Thursday, June 16, 2016

Can the executor hire himself to do renovations on estate property?

Is it okay if the executor of the estate hires himself to do renovations on the estate property? A reader recently asked me about this. Read on to see his question and my comments.

"I am the Executor of my Fathers estate. There are four beneficiaries including myself. I spent 8 months after my Father passed away to renovate the home. I have documented each and every day of who did work and time. These people include my wife, family, friends and contractors. I now have sold the home, and need to pay these people. Therefore, what kind of receipts do I require from whom? My major dilemma is myself, I am a contractor, I did extensive work inside and outside of the home, which I kept records of. How do I claim my time re: labour for that work, which is not justified as work to be done as an Executor?"

Executors regularly incur the wrath of beneficiaries when they appear to have benefited personally from something they've done on the estate. In your case, they may not like it that you will be paid for doing renovations. They may wonder if you have done unnecessary renovations just to get a bigger piece of the estate. However, it's really not that unusual for the executor of an estate to determine that an estate property would sell for a higher price if it were renovated or modernized. The key to it is whether there is a benefit to the estate.

Let's say the cost of the renovations is $25,000 but it increases the sale price of the house by $50,000. That is surely beneficial to the estate, as you have not just preserved it, but maximized it. Now, on the other hand, if you spent $25,000 on renovations but only managed to get $10,000 more on the selling price, you can expect the beneficiaries to be justifiably upset that you lost estate money.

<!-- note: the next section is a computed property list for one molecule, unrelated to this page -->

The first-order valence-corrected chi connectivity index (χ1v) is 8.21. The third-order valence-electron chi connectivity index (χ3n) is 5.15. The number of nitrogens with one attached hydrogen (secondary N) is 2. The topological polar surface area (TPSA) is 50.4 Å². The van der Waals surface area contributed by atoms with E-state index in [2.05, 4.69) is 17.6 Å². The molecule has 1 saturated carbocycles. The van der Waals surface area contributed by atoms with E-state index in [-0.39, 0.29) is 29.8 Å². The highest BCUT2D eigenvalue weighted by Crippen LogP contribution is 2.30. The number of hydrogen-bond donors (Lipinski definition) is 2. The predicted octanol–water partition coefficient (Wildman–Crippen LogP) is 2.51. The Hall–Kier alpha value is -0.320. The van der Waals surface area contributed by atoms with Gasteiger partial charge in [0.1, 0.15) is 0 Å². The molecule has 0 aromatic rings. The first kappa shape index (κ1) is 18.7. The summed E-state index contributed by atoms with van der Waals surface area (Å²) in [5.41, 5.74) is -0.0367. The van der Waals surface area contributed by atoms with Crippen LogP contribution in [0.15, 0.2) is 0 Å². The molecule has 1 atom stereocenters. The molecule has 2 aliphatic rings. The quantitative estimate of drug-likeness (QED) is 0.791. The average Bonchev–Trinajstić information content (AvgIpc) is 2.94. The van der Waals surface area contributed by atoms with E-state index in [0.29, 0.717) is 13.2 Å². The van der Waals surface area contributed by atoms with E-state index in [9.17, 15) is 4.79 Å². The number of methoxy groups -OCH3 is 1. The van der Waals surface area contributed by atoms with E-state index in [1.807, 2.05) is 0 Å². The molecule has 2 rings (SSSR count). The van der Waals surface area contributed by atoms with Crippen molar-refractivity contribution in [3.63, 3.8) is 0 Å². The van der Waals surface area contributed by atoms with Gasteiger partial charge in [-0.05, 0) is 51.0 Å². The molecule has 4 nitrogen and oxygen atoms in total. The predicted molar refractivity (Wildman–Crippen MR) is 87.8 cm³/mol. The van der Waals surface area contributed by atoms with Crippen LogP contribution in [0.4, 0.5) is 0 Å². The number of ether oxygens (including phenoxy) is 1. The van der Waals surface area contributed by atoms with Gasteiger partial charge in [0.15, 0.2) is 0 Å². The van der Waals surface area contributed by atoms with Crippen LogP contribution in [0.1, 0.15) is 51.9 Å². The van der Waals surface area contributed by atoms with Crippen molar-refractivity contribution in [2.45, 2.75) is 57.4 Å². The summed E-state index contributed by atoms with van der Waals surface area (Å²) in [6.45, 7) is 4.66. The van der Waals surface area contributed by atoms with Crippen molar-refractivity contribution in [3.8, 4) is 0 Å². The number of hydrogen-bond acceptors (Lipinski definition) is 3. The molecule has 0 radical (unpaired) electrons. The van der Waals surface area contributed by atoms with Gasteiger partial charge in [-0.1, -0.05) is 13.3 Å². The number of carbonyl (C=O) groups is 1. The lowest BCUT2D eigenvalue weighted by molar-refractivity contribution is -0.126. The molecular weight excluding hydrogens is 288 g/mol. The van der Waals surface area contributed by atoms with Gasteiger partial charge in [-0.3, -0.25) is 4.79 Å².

Assuming that we have jumped the first hurdle - that of justifiably spending estate money - let's move on to the next. Let's talk about you doing the work yourself and paying yourself.

The general rule is that if an executor does work for the estate that he would have had to pay someone else for, the executor can be paid for that work at the rate such work is normally paid. In other words, if you were going to hire a contractor to renovate the house anyway and that happens to be your profession, you can hire yourself to do it and pay yourself your usual rate. You can pay your workers what you would pay them if the work had been done for a stranger. Set everything (work orders, employment records, invoices) the way you would for any customer. You-as-contractor will send the bill to you-as-executor, because the executor is your client. Then pay yourself out of the estate. Show the expenses on the executor's accounting when that time comes.